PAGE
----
Using a pastry bag pipe the yellow icing around the outside edges of the cake at the bottom and around the top to form shell boarders.
Makes 12 servings
2. Delicious Easter Chrysanthemum Cupcakes Recipe from Martha Stewart
Rather than poke up through the soil, icing flowers emerge, petal by petal, from the shiny tip of a pastry bag. Still, each little bud, smelling of sweet butter, seems as miraculous as one of nature’s own.
With a pastry bag and a set of tips, you can fashion cakes as charming as fresh-picked bouquets. First, get comfortable with the equipment: Choose a pastry bag that isn’t too large, 10 or 12 inches, and fill it with no more than one cup of frosting. Twist the top of the bag, and use your writing hand to keep it closed as you apply pressure to pipe the shapes; with your other hand, you can steady the tip or rotate the cake. Don’t worry if those first attempts aren’t flawless — they’ll still be delicious.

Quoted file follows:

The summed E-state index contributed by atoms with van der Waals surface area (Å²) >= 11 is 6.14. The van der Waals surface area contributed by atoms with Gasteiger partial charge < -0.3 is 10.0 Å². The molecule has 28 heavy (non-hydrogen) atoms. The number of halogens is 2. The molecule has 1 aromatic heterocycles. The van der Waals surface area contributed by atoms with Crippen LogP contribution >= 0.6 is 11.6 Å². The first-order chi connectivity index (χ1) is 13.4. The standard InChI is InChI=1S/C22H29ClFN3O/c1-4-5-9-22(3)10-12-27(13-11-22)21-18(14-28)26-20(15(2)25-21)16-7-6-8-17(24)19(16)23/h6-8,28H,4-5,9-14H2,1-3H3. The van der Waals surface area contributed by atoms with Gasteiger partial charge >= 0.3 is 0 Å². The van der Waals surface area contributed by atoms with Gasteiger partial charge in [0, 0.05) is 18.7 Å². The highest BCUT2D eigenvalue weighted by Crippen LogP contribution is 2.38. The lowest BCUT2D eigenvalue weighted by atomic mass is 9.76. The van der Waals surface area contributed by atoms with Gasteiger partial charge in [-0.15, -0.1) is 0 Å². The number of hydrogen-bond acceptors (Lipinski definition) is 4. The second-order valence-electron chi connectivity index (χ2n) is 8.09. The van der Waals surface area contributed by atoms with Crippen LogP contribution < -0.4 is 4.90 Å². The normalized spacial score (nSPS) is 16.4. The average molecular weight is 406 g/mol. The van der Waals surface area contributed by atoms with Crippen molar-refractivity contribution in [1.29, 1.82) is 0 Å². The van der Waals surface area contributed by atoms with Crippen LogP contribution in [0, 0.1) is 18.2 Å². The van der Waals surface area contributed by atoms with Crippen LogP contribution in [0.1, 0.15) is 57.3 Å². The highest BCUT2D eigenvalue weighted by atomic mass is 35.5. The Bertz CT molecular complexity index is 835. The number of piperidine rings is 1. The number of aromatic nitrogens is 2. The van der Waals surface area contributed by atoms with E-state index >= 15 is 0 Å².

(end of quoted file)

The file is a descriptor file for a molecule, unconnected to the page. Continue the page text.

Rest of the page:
Our 10-cup buttercream recipe is best made using an electric mixer with at least a five-quart bowl. You can also make it with a handheld electric mixer in a large heatproof bowl, but the mixing times will likely be longer than those listed here.
Disposable pastry bags are quite helpful: They are inexpensive enough to buy in quantity, and having many makes it possible to use one for each shade of frosting, so you can switch from color to color. There’s no need to buy an entire set of pastry tips; at a dollar or less per tip at cookware stores, you can buy just the ones you need. Fitting the bags with couplers allows you to change pastry tips without emptying the bag.